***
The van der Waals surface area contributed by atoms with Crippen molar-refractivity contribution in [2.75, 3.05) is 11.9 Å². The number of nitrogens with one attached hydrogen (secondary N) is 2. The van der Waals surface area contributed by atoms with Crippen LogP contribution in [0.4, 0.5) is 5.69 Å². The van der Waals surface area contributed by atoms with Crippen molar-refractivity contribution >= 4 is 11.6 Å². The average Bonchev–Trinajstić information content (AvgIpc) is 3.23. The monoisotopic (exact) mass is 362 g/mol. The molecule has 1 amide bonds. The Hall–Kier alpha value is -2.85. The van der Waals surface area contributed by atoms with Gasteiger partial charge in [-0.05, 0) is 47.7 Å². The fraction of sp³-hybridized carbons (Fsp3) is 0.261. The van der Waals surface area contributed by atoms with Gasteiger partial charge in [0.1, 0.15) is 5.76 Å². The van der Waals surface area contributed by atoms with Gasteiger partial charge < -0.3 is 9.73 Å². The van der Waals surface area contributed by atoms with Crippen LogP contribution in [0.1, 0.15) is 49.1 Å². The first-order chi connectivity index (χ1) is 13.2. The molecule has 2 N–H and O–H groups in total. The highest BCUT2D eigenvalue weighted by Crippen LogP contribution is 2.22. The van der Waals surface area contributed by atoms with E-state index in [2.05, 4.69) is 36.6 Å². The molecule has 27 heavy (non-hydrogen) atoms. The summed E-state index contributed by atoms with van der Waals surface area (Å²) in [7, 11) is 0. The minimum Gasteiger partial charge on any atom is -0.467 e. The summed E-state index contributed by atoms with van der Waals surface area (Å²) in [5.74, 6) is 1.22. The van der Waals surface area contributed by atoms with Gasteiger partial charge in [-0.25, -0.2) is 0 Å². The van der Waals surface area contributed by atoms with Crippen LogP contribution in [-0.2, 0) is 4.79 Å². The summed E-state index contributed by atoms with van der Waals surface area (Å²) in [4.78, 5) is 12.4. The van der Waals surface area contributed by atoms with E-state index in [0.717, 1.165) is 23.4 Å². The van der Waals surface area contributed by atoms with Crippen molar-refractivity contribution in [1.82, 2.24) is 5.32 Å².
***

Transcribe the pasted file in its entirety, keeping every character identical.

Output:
The van der Waals surface area contributed by atoms with Crippen molar-refractivity contribution in [2.75, 3.05) is 11.9 Å². The number of nitrogens with one attached hydrogen (secondary N) is 2. The van der Waals surface area contributed by atoms with Crippen LogP contribution in [0.4, 0.5) is 5.69 Å². The van der Waals surface area contributed by atoms with Crippen molar-refractivity contribution >= 4 is 11.6 Å². The average Bonchev–Trinajstić information content (AvgIpc) is 3.23. The monoisotopic (exact) mass is 362 g/mol. The molecule has 1 amide bonds. The Hall–Kier alpha value is -2.85. The van der Waals surface area contributed by atoms with Gasteiger partial charge in [-0.05, 0) is 47.7 Å². The fraction of sp³-hybridized carbons (Fsp3) is 0.261. The van der Waals surface area contributed by atoms with Gasteiger partial charge in [0.1, 0.15) is 5.76 Å². The van der Waals surface area contributed by atoms with Gasteiger partial charge < -0.3 is 9.73 Å². The van der Waals surface area contributed by atoms with Crippen LogP contribution in [0.1, 0.15) is 49.1 Å². The first-order chi connectivity index (χ1) is 13.2. The molecule has 2 N–H and O–H groups in total. The highest BCUT2D eigenvalue weighted by Crippen LogP contribution is 2.22. The van der Waals surface area contributed by atoms with E-state index in [2.05, 4.69) is 36.6 Å². The molecule has 27 heavy (non-hydrogen) atoms. The summed E-state index contributed by atoms with van der Waals surface area (Å²) in [7, 11) is 0. The minimum Gasteiger partial charge on any atom is -0.467 e. The summed E-state index contributed by atoms with van der Waals surface area (Å²) in [5.74, 6) is 1.22. The van der Waals surface area contributed by atoms with Gasteiger partial charge in [-0.25, -0.2) is 0 Å². The van der Waals surface area contributed by atoms with Crippen LogP contribution in [-0.2, 0) is 4.79 Å². The summed E-state index contributed by atoms with van der Waals surface area (Å²) in [4.78, 5) is 12.4. The van der Waals surface area contributed by atoms with E-state index in [0.717, 1.165) is 23.4 Å². The van der Waals surface area contributed by atoms with Crippen molar-refractivity contribution in [1.82, 2.24) is 5.32 Å².